by Lisa Ashmore
The High Museum of Art in Atlanta, Georgia now bears the signatures of two living masters. Richard Meier designed the original in 1983; the expansion by Renzo Piano opened in November, 2005. The new addition reinforces Piano's reputation as a designer of cultural palaces that are distinctive without being ostentatious — and spare without an overly minimalist chill.
In a lecture at the addition's opening celebration, however, Piano paused to dispel the idea of his firm, Renzo Piano Building Workshop, as museum specialist. RPBW has built everything — football stadiums, shopping centers, exhibition halls, factories, banks, airports, train stations, symphony halls, houses, and even yachts.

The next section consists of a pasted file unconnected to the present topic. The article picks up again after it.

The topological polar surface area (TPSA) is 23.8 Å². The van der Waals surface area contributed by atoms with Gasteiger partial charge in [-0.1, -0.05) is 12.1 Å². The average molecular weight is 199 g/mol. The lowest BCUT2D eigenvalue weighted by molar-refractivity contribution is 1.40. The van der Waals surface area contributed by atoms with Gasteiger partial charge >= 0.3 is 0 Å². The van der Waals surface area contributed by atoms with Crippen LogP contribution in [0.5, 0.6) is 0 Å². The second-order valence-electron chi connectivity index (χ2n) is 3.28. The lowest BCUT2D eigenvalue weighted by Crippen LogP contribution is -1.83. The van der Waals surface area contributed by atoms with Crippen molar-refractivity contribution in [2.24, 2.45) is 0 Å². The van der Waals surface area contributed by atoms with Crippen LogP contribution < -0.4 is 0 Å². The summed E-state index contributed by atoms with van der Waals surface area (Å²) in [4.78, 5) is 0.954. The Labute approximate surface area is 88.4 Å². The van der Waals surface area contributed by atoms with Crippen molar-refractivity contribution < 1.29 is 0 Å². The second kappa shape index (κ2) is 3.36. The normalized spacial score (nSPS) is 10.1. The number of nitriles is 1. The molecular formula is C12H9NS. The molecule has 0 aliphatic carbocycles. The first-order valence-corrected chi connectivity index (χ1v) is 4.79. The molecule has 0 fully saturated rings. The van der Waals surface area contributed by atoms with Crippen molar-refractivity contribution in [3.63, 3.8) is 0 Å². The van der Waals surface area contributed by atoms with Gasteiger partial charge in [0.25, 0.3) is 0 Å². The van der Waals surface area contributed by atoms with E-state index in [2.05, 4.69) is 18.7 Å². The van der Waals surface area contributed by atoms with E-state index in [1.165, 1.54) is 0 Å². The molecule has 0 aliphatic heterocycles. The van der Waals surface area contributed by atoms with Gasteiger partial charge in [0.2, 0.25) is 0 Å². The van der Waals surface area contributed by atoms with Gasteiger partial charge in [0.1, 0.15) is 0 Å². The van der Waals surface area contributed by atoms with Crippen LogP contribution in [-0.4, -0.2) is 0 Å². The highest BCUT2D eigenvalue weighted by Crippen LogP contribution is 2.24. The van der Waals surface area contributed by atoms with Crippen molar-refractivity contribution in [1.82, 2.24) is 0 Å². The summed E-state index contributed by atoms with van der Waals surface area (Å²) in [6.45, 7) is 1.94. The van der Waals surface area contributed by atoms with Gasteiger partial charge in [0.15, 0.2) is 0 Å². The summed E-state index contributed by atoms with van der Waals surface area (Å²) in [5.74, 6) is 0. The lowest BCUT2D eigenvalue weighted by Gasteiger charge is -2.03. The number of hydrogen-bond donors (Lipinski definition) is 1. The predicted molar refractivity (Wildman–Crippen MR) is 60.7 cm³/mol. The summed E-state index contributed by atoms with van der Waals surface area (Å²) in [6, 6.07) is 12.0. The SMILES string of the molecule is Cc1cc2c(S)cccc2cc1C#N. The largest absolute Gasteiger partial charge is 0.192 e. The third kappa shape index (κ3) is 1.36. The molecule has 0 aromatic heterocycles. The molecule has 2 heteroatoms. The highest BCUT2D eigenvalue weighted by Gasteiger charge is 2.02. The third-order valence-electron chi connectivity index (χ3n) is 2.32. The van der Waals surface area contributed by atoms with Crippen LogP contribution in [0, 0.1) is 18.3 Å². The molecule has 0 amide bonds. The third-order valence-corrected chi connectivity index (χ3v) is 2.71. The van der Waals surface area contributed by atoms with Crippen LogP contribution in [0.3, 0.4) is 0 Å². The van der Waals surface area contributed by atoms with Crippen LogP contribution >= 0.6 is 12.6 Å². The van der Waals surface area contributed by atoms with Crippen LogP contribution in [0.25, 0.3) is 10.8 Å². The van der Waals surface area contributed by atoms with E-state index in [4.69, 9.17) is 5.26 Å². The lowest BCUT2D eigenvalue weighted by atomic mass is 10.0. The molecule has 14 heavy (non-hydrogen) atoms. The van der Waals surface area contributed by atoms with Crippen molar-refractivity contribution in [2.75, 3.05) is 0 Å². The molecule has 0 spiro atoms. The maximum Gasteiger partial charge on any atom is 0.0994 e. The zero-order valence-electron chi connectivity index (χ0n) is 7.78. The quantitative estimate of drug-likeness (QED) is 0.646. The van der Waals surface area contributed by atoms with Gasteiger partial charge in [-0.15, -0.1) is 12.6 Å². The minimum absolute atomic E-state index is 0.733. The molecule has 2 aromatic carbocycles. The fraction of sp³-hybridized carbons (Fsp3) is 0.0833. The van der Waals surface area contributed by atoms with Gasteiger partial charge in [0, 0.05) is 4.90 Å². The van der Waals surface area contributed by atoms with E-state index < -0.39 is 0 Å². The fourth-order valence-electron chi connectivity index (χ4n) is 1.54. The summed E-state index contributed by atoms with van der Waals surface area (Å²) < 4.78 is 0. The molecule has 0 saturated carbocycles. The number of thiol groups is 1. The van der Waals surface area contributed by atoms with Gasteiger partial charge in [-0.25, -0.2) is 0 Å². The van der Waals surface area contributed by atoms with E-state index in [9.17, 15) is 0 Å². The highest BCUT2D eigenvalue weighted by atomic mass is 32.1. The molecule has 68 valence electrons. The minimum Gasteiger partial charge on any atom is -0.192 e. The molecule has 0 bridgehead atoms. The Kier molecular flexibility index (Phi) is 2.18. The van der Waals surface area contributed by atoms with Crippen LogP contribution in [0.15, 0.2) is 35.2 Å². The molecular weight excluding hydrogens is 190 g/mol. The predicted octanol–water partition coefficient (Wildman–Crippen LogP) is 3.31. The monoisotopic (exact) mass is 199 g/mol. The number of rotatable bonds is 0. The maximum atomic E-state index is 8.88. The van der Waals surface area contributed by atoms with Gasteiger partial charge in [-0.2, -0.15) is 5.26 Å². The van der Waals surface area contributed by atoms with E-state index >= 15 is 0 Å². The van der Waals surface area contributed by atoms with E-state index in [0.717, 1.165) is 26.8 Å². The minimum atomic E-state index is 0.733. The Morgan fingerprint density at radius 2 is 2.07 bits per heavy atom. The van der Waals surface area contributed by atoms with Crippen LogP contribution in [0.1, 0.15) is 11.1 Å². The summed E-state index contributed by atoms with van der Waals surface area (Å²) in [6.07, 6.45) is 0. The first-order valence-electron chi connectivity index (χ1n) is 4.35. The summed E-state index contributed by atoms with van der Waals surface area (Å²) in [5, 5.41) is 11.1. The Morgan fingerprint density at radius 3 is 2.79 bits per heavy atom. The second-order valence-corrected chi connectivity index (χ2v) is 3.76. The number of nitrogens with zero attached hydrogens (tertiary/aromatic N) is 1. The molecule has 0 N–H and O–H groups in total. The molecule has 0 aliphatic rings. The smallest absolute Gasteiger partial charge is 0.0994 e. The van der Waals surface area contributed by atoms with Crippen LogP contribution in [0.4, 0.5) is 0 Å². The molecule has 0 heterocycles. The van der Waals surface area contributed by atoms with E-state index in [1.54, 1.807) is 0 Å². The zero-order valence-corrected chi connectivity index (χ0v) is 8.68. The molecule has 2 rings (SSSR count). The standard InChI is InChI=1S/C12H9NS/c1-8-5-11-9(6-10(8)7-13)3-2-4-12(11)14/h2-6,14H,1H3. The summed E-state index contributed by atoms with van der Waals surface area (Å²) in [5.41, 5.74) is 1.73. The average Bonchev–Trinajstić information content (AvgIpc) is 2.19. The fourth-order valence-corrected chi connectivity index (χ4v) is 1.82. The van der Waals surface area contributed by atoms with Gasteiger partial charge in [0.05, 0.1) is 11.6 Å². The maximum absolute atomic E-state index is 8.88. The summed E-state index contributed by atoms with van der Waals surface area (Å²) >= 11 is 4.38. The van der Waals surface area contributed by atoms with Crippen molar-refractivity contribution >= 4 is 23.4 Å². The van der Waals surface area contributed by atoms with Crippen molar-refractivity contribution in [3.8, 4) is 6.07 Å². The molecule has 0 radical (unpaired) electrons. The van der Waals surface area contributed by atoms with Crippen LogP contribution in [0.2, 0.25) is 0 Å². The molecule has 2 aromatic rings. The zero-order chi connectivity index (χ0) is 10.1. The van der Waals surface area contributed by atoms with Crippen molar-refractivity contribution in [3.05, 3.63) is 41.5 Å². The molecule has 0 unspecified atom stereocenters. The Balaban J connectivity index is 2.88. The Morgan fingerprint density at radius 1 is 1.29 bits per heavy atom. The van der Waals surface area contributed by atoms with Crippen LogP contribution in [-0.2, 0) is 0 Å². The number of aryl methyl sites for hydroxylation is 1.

As he nears age 70, Piano understands the contradictions that are the lure of city life, "the interaction between public and private spaces." He demonstrates the contrast at the High Museum with a temple of quiet and north light in the upper galleries, balanced by the rush and chatter of the cocktail crowd below in a modest piazza that is the heart of the new museum campus. >>>
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The newly expanded High Museum of Art in Atlanta, with the original Richard Meier building to the right, and the new wings by Renzo Piano, center and left, surrounding the Sifly Piazza and "House III" by Roy Lichtenstein.
Photo: Timothy Hursley
The expansion (back left) by Renzo Piano joins the High's existing building (front right) by Richard Meier. "The Shade," by Auguste Rodin in the foreground.
Photo: Jonathan Hillyer
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